I curated Korea Week on LENSCRATCH as a guest editor which has started today with my new body of work, Personal Landscape.
It is with pleasure, appreciation, and excitement that we share a week of Korean photography, from emerging and established photographers, guest curated by the very capable Hye-Ryoung Min. A big thank you for her efforts and insights this week and we start by Hye-Ryoung Min’s analysis of photography in Korea and then feature one of her new projects. - Aline Smithson
Being a South Korean photographer who lives and works abroad, it was a challenging and yet very interesting challenge to come up with a list of Korea-based photographers whom I admire.
Photography is a bit of newcomer to my country’s art market, which until recently primarily interested in painting and sculpture. Growing up, most photography was black and white documentary work by postwar generation photographers.
When I left Korea in 2005, there were only few photography galleries in Seoul and those galleries represented a few well-established Korean artists and repeatedly featured their images. Major museums would only invite and curate shows for world famous photographers from the 20century.
However, in the last 10 year photography has grown significantly and become more widely appreciated in Korea. Easy access to the internet has allowed a new generation to explore the world of photography and be informed and influenced by various sources. Also, many photographers in this generation study abroad and return with a new vision to our country.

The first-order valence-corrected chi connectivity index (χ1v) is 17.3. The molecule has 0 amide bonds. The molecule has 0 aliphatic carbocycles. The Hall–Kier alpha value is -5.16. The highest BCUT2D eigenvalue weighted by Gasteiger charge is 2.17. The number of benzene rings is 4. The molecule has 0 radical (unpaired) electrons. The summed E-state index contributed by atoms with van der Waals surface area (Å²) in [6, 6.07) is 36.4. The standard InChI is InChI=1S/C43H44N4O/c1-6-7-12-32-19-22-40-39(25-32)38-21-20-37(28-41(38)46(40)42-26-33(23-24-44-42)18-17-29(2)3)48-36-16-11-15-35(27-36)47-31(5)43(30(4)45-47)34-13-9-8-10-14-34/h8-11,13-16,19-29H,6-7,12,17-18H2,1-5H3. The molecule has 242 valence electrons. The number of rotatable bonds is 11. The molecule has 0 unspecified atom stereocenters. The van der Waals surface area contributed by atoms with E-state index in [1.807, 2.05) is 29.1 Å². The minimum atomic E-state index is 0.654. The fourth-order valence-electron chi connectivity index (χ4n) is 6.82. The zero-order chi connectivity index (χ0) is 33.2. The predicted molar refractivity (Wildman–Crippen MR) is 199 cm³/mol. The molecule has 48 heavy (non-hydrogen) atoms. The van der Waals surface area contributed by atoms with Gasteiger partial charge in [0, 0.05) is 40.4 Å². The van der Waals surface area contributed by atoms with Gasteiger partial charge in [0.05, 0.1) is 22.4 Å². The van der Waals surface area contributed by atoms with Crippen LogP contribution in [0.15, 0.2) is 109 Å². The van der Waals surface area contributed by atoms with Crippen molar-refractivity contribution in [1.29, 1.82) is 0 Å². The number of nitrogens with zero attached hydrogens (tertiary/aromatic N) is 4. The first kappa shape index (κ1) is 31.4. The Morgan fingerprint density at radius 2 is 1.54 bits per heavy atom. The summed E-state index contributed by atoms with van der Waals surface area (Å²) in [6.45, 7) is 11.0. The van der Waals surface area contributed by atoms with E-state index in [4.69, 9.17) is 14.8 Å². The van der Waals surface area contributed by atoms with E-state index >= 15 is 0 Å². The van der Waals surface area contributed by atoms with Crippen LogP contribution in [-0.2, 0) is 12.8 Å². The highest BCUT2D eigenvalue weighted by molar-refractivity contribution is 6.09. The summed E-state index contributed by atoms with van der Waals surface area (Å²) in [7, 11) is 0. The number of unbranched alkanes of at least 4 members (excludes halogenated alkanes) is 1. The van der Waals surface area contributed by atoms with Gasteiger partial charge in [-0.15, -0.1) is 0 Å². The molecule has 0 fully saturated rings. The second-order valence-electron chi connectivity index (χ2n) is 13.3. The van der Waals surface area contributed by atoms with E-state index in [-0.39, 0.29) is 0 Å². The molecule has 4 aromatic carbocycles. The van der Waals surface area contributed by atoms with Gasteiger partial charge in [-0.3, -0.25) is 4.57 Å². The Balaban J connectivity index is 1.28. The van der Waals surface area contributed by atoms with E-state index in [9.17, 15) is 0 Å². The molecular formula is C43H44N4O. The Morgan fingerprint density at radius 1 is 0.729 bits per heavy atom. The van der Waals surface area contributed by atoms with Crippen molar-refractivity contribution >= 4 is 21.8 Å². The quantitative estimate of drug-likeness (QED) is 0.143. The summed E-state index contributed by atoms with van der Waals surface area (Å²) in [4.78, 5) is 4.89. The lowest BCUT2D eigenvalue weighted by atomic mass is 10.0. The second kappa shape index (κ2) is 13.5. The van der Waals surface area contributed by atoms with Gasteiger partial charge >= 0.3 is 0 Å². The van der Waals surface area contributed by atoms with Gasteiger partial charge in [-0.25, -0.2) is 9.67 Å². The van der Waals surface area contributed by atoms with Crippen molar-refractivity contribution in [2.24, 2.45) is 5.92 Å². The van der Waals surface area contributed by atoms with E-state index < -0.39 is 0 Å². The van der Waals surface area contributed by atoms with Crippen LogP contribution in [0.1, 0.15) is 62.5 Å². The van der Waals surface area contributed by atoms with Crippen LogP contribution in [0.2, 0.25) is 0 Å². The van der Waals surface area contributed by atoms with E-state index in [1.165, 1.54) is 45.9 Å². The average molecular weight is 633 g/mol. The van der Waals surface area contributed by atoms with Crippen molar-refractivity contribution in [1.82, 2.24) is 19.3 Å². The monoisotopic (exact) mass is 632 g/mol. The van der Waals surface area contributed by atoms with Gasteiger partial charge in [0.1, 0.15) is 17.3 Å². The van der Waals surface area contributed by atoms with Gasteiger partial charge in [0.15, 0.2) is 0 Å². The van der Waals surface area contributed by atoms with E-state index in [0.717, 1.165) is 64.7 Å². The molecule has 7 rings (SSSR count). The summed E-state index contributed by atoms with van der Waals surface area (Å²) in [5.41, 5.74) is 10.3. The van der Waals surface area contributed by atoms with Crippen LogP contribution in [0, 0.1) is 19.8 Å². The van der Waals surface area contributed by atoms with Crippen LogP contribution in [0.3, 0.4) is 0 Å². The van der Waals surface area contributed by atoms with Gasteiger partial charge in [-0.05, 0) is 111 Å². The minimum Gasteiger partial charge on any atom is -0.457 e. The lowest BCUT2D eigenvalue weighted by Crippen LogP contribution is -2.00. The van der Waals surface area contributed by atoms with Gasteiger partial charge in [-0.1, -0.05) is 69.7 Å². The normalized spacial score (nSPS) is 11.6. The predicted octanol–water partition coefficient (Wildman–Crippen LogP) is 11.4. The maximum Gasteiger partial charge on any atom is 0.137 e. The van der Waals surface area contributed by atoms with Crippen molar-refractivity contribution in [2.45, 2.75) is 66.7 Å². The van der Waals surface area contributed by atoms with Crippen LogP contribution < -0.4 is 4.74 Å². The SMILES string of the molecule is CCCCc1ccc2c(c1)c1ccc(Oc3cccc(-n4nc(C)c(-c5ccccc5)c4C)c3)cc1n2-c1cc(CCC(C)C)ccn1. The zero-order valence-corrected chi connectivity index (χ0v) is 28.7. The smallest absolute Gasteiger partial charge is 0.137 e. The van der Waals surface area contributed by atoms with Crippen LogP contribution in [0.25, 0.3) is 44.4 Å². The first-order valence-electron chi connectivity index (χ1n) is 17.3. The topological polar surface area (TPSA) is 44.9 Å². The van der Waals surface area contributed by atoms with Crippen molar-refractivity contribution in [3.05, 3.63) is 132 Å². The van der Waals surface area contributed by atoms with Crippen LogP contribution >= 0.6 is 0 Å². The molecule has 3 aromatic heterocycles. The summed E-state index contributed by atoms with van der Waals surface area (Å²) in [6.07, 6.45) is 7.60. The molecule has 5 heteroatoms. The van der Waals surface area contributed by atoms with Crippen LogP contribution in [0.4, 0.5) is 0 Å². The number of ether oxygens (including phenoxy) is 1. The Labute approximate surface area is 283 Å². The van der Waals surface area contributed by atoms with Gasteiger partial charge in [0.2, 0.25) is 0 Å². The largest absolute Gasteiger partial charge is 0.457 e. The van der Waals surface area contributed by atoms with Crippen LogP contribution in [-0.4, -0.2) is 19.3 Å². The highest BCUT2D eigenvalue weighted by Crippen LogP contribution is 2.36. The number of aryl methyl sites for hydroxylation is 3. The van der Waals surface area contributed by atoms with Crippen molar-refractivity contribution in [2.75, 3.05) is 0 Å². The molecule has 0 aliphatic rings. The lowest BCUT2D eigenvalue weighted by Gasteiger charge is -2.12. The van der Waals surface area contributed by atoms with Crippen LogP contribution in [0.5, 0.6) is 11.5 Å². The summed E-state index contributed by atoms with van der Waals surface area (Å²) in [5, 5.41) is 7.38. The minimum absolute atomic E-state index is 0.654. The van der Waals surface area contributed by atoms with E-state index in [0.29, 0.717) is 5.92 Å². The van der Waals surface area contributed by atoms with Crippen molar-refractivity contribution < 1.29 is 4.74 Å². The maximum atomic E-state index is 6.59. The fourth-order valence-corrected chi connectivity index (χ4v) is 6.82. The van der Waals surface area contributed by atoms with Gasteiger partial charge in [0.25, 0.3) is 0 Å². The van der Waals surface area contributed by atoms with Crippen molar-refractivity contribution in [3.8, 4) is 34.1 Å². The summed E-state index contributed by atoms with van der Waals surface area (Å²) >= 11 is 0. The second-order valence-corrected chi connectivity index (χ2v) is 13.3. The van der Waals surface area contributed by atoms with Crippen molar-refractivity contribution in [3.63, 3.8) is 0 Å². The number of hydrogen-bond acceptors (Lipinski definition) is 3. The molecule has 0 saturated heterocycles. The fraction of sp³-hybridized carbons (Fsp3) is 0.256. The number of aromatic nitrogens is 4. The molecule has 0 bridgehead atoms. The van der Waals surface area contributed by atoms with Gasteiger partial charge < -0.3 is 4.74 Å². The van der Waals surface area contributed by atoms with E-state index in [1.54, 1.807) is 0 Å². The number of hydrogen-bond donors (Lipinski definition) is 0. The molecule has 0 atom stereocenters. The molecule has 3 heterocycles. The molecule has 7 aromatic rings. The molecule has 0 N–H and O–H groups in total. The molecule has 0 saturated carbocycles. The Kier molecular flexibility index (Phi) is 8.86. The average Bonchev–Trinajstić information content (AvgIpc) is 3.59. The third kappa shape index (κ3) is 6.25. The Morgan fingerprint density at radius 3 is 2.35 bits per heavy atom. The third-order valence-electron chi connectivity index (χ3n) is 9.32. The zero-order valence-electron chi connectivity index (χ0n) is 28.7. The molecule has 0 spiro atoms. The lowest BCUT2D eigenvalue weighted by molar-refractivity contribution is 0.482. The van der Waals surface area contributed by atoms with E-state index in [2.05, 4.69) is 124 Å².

Simultaneously, more photography galleries and alternative spaces have opened as have art fairs and photo festivals, providing a much needed infrastructure for growth.
I have found that photographers in Korea are still interested in exploring societal and historical concerns which are specific to our country. The transition to digital technology has also affected contemporary photographic practice. Many photographers experiment with the technology itself. I was heartened to discover that artists approach these issues through a very personal lens, sometimes overlapping their own identity with the nation’s. There is often a palpable emotional undercurrent there as well and a sort of unresolved tension and anxiety. And in this regard, I found a similarity to my own artistic practice.
Doubtless there is still room to grow for artists, curators and audiences before Korea can be more fully integrated into the international art scene. These days the market should not be limited geographically. I hope Korean photography will continue to thrive and gain visibility. For that reason, I am particularly grateful to Aline Smithson and Lenscratch for inviting me to curate this showcase of contemporary photography from South Korea.